The ancient Greeks found nudity both practical and pleasant and wore draped garments that could be thrown off within seconds if the need arose. They found that training for athletics while in the buff had its share of benefits, but historical evidence also suggests that students attended lectures without wearing a stitch. A lack of clothing was so commonplace, in fact, that it became part of the Olympic Games’ tradition.
When the Olympic Games were revived 1,500 years later in 1896, nudity was no longer in fashion. From the Olympic Games to professional baseball, playing naked is not the norm. But what if it were? Are there benefits we’re missing out on because we wear clothes when we exercise or engage in sports?
These days athletic and exercise clothing is hyper-specialized by sport. Golf clothing has gone from polyester to lightweight performance blends. Crossfit enthusiasts wear specially designed footwear. Runners wear moisture-wicking shorts with built-in undergarments. Athletic shirts infused with antibacterial properties are commonplace.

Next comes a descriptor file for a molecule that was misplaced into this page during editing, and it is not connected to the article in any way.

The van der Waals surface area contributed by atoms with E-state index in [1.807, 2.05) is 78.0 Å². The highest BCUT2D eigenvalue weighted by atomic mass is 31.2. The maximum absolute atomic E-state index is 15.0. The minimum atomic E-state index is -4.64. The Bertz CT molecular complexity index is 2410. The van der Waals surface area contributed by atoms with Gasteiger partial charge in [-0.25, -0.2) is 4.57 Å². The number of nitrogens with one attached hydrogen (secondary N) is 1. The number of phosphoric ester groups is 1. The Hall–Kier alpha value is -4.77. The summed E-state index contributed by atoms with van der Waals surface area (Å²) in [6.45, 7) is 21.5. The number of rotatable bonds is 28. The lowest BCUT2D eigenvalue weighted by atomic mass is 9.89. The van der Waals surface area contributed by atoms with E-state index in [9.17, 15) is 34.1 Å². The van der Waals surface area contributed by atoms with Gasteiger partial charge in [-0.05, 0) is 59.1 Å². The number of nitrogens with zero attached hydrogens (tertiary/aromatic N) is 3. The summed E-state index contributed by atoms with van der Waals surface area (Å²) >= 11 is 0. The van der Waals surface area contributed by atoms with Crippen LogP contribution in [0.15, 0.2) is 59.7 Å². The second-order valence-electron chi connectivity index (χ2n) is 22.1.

Better to Bare It All?
Do clothes make us overheat? Constrain us? Or perhaps they simply hide the very thing we are exercising to improve: our bodies. Would it be better if we could see our muscles more clearly while exercising?
Without a doubt, argues Robert Herbst, a personal trainer, coach and professional powerlifter. Based in New York state, Herbst is an 18-time World Champion, 33-time National Champion and a member of the AAU Strength Sports Hall of Fame.
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